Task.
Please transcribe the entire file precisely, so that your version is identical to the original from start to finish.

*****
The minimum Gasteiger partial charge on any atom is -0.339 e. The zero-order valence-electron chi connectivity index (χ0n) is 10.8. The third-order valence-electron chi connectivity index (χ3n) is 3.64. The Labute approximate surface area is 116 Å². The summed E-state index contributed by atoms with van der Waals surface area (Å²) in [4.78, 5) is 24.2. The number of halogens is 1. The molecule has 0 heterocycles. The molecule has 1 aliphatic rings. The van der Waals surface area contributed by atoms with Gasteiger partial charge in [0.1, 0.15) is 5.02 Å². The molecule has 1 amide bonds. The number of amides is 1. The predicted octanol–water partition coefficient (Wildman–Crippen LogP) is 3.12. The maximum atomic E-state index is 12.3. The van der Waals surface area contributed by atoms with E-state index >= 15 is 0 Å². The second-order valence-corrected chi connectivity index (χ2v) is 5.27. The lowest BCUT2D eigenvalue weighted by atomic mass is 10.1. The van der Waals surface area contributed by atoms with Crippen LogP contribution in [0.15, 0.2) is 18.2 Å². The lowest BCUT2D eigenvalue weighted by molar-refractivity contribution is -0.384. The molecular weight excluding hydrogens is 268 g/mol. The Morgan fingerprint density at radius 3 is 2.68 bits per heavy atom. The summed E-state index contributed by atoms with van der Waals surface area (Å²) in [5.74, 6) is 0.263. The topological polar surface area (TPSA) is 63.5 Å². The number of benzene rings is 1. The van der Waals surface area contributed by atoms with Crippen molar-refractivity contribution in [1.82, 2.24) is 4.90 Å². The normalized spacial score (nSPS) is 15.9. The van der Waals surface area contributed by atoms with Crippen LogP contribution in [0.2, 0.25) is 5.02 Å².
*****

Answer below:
The minimum Gasteiger partial charge on any atom is -0.339 e. The zero-order valence-electron chi connectivity index (χ0n) is 10.8. The third-order valence-electron chi connectivity index (χ3n) is 3.64. The Labute approximate surface area is 116 Å². The summed E-state index contributed by atoms with van der Waals surface area (Å²) in [4.78, 5) is 24.2. The number of halogens is 1. The molecule has 0 heterocycles. The molecule has 1 aliphatic rings. The van der Waals surface area contributed by atoms with Gasteiger partial charge in [0.1, 0.15) is 5.02 Å². The molecule has 1 amide bonds. The number of amides is 1. The predicted octanol–water partition coefficient (Wildman–Crippen LogP) is 3.12. The maximum atomic E-state index is 12.3. The van der Waals surface area contributed by atoms with E-state index >= 15 is 0 Å². The second-order valence-corrected chi connectivity index (χ2v) is 5.27. The lowest BCUT2D eigenvalue weighted by atomic mass is 10.1. The van der Waals surface area contributed by atoms with Crippen LogP contribution in [0.15, 0.2) is 18.2 Å². The lowest BCUT2D eigenvalue weighted by molar-refractivity contribution is -0.384. The molecular weight excluding hydrogens is 268 g/mol. The Morgan fingerprint density at radius 3 is 2.68 bits per heavy atom. The summed E-state index contributed by atoms with van der Waals surface area (Å²) in [5.74, 6) is 0.263. The topological polar surface area (TPSA) is 63.5 Å². The number of benzene rings is 1. The van der Waals surface area contributed by atoms with Crippen molar-refractivity contribution in [1.82, 2.24) is 4.90 Å². The normalized spacial score (nSPS) is 15.9. The van der Waals surface area contributed by atoms with Crippen LogP contribution in [0.2, 0.25) is 5.02 Å².